Cannabinoids in depression

    September 07, 2022 3 min read

    Cannabinoids in depression

    Pre-clinical studies have demonstrated that both agonists and antagonists of endocannabinoid receptors act similarly to antidepressants. The endocannabinoid system is part of the body’s neural cell-signaling network. Animal experiments and clinical studies have also demonstrated that impairment of the ECS pathway is present in depression models and in human patients. Responses to the cannabinoid agents are relatively fast, and most probably involve noradrenergic, serotoninergic, and glutamatergic release, and modulate the hypothalamic-pituitary-adrenal axis. Enhancement of endocannabinoid signaling could therefore be a novel therapeutic avenue for the treatment of depression. To this aim there have been proposed cannabinoid receptor agonists or synthetic molecules that inhibit endocannabinoid degradation. The latter ones do not induce the psychotropic side effects by direct CB1 receptor activation, but elicit antidepressant-like effects by enhancing the monoaminergic neurotransmission, that promotes hippocampal neurogenesis and normalizes the hyperactivity of the HPA, as the standard antidepressants do.

    That CB1 is involved in the possible mechanisms of action is clear. CB1-cannabinoid receptors are known to be involved in the modulation of non-synaptic serotonin release from the rat hippocampus. CB1 cannabinoid receptor ligands also augment the antidepressant-like activity of the biometals magnesium and zinc. An autopsy study has describing elevated levels of CB1 receptor activity in the prefrontal cortex in both depression and alcoholism. Pharmacological activation of cannabinoid receptor 1, finally, or blockade of αCaMKII has successfully restored long-term synaptic depression in the lateral habenula in one animal model of depression. Yet decreased CB1 receptor expression is also likely associated with the development of post stroke depression. Antidepressants given chronically have elevated CB1 receptor density in the cortical structures and hippocampal areas, while a decrease of CB1 receptor density has been observed in the striatum after IMI and ESC treatment. CB1 receptor expression decreases in the dorsal striatum after chronic administration of IMI and ESC, and rises in the hippocampus after chronic ESC and TIA treatment.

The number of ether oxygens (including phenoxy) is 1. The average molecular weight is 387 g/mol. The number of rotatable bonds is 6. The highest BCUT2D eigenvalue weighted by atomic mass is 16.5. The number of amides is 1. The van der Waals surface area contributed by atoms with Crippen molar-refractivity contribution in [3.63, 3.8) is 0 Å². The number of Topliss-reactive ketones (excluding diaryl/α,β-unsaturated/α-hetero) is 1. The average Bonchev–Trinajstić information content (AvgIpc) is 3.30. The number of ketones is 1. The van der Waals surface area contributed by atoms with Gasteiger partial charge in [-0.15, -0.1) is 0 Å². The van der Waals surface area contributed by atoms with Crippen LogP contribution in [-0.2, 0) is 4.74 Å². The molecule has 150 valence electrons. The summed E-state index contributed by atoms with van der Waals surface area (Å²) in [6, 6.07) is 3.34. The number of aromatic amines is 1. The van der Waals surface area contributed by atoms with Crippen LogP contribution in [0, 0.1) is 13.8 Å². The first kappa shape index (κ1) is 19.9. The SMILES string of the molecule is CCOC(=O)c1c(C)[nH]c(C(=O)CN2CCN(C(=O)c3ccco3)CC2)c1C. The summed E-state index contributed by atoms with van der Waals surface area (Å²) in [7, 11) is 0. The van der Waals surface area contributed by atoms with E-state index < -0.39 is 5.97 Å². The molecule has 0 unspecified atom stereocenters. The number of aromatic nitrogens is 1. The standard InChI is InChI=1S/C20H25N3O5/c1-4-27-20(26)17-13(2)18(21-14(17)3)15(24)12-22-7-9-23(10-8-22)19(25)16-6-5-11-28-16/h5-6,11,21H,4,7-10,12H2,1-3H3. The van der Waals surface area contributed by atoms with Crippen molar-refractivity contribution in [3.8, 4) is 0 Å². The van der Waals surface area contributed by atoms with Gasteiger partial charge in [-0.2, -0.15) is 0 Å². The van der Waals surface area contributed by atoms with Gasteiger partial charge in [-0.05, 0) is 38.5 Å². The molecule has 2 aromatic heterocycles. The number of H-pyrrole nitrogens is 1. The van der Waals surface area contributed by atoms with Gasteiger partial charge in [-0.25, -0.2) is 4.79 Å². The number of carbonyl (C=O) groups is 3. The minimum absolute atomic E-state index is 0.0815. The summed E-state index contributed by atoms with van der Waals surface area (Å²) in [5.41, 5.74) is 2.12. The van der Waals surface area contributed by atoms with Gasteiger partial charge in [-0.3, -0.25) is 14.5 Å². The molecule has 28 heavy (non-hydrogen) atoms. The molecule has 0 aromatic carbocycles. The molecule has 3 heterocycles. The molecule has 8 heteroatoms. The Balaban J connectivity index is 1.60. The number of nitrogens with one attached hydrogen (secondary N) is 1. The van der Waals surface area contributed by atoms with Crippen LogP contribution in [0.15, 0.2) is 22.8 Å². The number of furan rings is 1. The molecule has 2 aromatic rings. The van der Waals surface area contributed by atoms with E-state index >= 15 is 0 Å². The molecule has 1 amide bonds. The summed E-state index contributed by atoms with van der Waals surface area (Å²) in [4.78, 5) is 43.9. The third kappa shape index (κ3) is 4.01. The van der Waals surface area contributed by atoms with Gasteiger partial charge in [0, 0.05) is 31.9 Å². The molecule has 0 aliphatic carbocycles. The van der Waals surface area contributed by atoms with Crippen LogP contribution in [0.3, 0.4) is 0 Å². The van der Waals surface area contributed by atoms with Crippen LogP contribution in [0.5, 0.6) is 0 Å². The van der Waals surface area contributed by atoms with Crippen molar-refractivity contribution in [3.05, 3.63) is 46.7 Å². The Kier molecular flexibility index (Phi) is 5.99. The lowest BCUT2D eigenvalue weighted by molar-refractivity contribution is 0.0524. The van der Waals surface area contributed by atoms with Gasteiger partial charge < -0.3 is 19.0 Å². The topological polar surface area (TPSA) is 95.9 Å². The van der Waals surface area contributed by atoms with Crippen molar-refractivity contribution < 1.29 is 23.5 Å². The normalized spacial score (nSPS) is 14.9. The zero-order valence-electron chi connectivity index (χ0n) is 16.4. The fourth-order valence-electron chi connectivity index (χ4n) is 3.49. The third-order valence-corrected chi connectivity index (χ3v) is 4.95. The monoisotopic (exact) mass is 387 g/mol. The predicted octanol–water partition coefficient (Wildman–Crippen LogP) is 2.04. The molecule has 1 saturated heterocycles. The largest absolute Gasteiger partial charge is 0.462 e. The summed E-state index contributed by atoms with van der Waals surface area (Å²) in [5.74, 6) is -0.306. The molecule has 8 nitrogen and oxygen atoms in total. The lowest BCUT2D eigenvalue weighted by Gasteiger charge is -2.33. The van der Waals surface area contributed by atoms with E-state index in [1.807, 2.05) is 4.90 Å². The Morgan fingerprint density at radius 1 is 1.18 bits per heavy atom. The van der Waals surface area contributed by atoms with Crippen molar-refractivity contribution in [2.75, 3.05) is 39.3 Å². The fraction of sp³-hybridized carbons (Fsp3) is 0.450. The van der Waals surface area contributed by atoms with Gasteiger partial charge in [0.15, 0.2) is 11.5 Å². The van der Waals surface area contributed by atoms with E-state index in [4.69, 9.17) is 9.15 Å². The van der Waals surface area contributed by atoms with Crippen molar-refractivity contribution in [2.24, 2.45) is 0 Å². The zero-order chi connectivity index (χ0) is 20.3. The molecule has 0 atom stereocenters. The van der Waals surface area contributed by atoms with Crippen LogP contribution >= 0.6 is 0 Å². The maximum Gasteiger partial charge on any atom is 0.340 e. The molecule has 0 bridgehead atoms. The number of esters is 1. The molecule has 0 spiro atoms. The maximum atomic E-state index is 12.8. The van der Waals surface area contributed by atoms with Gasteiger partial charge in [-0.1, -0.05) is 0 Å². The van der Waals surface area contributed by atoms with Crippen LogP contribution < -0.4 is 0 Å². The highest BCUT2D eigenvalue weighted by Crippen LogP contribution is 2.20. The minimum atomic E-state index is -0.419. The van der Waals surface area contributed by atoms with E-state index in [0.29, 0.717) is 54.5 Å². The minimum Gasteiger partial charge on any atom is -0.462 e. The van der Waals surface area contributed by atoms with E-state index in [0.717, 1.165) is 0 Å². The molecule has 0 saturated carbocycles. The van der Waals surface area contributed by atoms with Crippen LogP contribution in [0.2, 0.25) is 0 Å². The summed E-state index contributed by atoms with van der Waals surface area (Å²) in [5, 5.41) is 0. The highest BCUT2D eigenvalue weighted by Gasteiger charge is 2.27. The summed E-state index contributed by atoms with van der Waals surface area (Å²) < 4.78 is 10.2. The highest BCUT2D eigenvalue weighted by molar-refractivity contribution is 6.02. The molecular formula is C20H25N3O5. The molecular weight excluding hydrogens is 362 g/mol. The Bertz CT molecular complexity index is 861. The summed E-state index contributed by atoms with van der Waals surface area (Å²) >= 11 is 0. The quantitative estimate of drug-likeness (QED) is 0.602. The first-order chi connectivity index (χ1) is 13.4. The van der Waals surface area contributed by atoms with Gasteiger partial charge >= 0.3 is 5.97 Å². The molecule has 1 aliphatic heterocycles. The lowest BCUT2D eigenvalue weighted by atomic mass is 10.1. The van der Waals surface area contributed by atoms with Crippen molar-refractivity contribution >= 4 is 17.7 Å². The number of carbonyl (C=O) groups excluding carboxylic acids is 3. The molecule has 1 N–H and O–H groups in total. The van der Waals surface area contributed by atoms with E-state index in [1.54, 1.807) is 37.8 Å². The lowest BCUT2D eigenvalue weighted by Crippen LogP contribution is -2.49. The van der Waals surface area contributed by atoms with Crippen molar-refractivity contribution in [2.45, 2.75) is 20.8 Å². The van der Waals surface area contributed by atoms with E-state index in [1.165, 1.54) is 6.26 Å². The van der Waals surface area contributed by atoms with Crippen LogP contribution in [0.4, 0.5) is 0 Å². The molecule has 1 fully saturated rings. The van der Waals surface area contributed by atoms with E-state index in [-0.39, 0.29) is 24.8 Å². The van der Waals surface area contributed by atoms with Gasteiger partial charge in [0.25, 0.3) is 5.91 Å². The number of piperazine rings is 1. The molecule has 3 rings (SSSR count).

An increase in CB2 receptor expression has also been observed in the cortical structures and hippocampus after chronic administration of ESC and TIA, while a decrease in this expression has been noted in the striatum and cerebellum after chronic IMI treatment. Interaction between CB2 gene expression and stressors increases the risk of depression-like behaviors that may be linked with neuro-immune crosstalk.

    Like CB1 agonists, fatty acid amide hdyrolase (FAAH) inhibitors share mechanisms with other antidepressants: the ability to enhance central serotonergic and noradrenergic transmission and promote neurogenesis in the hippocampus. FAAH inhibitors, compared with direct CB1 agonists, exhibit distinct pharmacological properties that quell adverse cannabinoid effects and widen the therapeutic window. One dual inhibitor of the FAAH and TRPV1 channels shows a dose-dependent effect on depression-like behaviour in rats, and dysfunction in fatty acid amide hydrolase is also associated with depressive-like behavior in Wistar Kyoto rats. This has intriguing clinical possibilities. Most depressive-like behaviors triggered by adolescent Δ9-tetrahydrocannabinol exposure can be rescued by manipulating endocannabinoid signaling in adulthood with the anandamide-inactivating enzyme FAAH inhibitor, URB597. However, the molecular mechanisms underlying URB597's antidepressant-like properties remain to be established.

    The dietary supplement N-Palmitoylethanolamide (PEA), a fatty acid amide belonging to the endocannabinoid system, targets the peroxisome proliferator-activated receptor-alpha (PPAR-α), and also the endocannabinoid system, binding the G-protein-coupled receptor 55, a non-CB1/CB2 cannabinoid receptor, and as well the CB1/CB2 receptors, though with a weak affinity. Preclinical studies have shown antidepressant activity of PEA in animal paradigms of depression and of depression associated with neuropathic pain and traumatic brain injury. In the context of translational medicine, PEA is increased in stress conditions, and a randomized, double-blind study in depressed patients has indicated a rapid antidepressant action of PEA when associated with citalopram.

    Toward a therapeutic strategy

    Activation of cannabinoid receptors has elicited antidepressant-like effects in a mouse model of social isolation stress. Behavioral abnormality after this was then mitigated by the synthetic cannabinoid WIN55, 212-2.

    Cannabidiol (CBD) as well exhibits an anti-anxiety and antidepressant effects in animal models. Experiments with CBD demonstrate non-activation of neuroreceptors CB1 and CB2. CBD may attenuate motivational dysfunction through activation of the 5-HT1A receptor and elevations in endocannabinoid tone. Given the multitude of molecular targets for CBD, there is substantial potential for additional beneficial effects through actions at other receptors.

     

     

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    The foregoing is a report on trends and developments in the cannabinoid industry. No product described herein is intended to diagnose, treat, cure or prevent any disease or syndrome.